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RAB27A gene

RAB27A, member RAS oncogene family

Normal Function

The RAB27A gene provides instructions for making a protein that is involved in a process called vesicle trafficking, which moves proteins and other molecules within cells in sac-like structures called vesicles. Although the Rab27a protein is found in cells and tissues throughout the body, it appears to be most critical in pigment-producing cells called melanocytes and in certain immune system cells.

In melanocytes, the Rab27a protein helps transport structures called melanosomes. These structures produce a pigment called melanin, which is the substance that gives skin, hair, and eyes their color (pigmentation). Rab27a interacts with proteins produced from the MLPH and MYO5A genes to form a complex that transports melanosomes to the outer edges of melanocytes. From there, the melanosomes are transferred to other types of cells, where they provide the pigment needed for normal hair, skin, and eye coloring.

The Rab27a protein also plays an important role in immune system cells called T-lymphocytes. These cells recognize and attack foreign invaders, such as viruses and bacteria, to prevent infection and illness. Specifically, Rab27a is involved in cytotoxic granule exostosis, which is the process by which T-lymphocytes release cell-killing (cytotoxic) compounds to destroy foreign invaders.

Health Conditions Related to Genetic Changes

Griscelli syndrome

At least 24 mutations in the RAB27A gene have been found in people with Griscelli syndrome. These mutations cause a form of the condition designated type 2, which is characterized by unusually light (hypopigmented) skin, silvery-gray hair, and immune system abnormalities. The known mutations either prevent the production of any Rab27a protein or lead to the production of an abnormal or unstable protein that cannot form a complex with the proteins produced from the MLPH and MYO5A genes. A shortage of functional Rab27a protein impairs the normal transport of melanosomes to the edges of melanocytes. Instead, these structures clump near the center of melanocytes, trapping melanin within these cells and preventing normal pigmentation of skin and hair. A loss of Rab27a function in T-lymphocytes impairs cytotoxic granule exocytosis, making people with Griscelli syndrome type 2 prone to recurrent infections.

Through mechanisms that are not well understood, a shortage of Rab27a in immune system cells also leads to a condition called hemophagocytic lymphohistiocytosis (HLH) in people with Griscelli syndrome type 2. This condition triggers the immune system to produce too many activated T-lymphocytes and other immune cells called macrophages (histiocytes). Overactivity of these cells can damage organs and tissues throughout the body, causing life-threatening complications if the condition is untreated.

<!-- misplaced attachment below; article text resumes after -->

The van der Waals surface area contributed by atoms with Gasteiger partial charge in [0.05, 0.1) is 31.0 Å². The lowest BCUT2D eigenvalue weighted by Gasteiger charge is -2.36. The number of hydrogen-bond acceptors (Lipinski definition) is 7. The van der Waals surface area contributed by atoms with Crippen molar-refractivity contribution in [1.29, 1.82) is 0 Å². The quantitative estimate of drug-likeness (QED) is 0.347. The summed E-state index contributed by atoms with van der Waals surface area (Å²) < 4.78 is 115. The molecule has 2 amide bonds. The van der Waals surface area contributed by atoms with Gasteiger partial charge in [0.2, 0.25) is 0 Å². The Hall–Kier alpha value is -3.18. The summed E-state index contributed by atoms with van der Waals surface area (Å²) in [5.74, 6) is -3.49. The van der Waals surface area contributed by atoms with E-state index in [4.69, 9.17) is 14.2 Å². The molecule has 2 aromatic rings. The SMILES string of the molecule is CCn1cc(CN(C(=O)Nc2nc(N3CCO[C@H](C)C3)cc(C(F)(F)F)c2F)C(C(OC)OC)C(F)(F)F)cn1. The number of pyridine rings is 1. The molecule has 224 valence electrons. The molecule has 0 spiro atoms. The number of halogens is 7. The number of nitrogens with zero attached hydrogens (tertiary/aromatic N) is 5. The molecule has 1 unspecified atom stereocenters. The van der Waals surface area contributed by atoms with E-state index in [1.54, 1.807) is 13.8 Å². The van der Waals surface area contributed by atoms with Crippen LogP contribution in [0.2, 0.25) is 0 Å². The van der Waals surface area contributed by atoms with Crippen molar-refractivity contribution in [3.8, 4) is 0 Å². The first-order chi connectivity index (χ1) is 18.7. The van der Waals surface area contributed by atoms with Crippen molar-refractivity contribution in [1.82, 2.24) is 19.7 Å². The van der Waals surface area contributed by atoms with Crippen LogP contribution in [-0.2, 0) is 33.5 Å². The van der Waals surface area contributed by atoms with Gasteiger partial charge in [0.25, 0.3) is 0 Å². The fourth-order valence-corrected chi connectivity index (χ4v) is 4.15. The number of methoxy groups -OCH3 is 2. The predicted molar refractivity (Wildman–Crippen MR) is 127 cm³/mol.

More About This Health Condition

Other Names for This Gene

  • GS2
  • GTP-binding protein Ram
  • HsT18676
  • rab-27
  • RAB27
  • RAM
  • ras-related protein Rab-27A

Additional Information & Resources

Tests Listed in the Genetic Testing Registry

Scientific Articles on PubMed

Catalog of Genes and Diseases from OMIM

Gene and Variant Databases


  • Anikster Y, Huizing M, Anderson PD, Fitzpatrick DL, Klar A, Gross-Kieselstein E, Berkun Y, Shazberg G, Gahl WA, Hurvitz H. Evidence that Griscelli syndrome with neurological involvement is caused by mutations in RAB27A, not MYO5A. Am J Hum Genet. 2002 Aug;71(2):407-14. doi: 10.1086/341606. Epub 2002 Jun 7. Erratum In: Am J Hum Genet 2002 Oct;71(4):1007. Citation on PubMed or Free article on PubMed Central
  • Bahadoran P, Busca R, Chiaverini C, Westbroek W, Lambert J, Bille K, Valony G, Fukuda M, Naeyaert JM, Ortonne JP, Ballotti R. Characterization of the molecular defects in Rab27a, caused by RAB27A missense mutations found in patients with Griscelli syndrome. J Biol Chem. 2003 Mar 28;278(13):11386-92. doi: 10.1074/jbc.M211996200. Epub 2003 Jan 16. Citation on PubMed
  • Bizario JC, Feldmann J, Castro FA, Menasche G, Jacob CM, Cristofani L, Casella EB, Voltarelli JC, de Saint-Basile G, Espreafico EM. Griscelli syndrome: characterization of a new mutation and rescue of T-cytotoxic activity by retroviral transfer of RAB27A gene. J Clin Immunol. 2004 Jul;24(4):397-410. doi: 10.1023/B:JOCI.0000029119.83799.cb. Citation on PubMed
  • Durmaz A, Ozkinay F, Onay H, Tombuloglu M, Atay A, Gursel O, Peker E, Atmaca M, Genel F, Bozabali S, Akin H, Ozkinay C. Molecular analysis and clinical findings of Griscelli syndrome patients. J Pediatr Hematol Oncol. 2012 Oct;34(7):541-4. doi: 10.1097/MPH.0b013e31826781ad. Citation on PubMed
  • Menasche G, Pastural E, Feldmann J, Certain S, Ersoy F, Dupuis S, Wulffraat N, Bianchi D, Fischer A, Le Deist F, de Saint Basile G. Mutations in RAB27A cause Griscelli syndrome associated with haemophagocytic syndrome. Nat Genet. 2000 Jun;25(2):173-6. doi: 10.1038/76024. Citation on PubMed
  • Van Gele M, Dynoodt P, Lambert J. Griscelli syndrome: a model system to study vesicular trafficking. Pigment Cell Melanoma Res. 2009 Jun;22(3):268-82. doi: 10.1111/j.1755-148X.2009.00558.x. Epub 2009 Feb 25. Citation on PubMed

The information on this site should not be used as a substitute for professional medical care or advice. Contact a health care provider if you have questions about your health.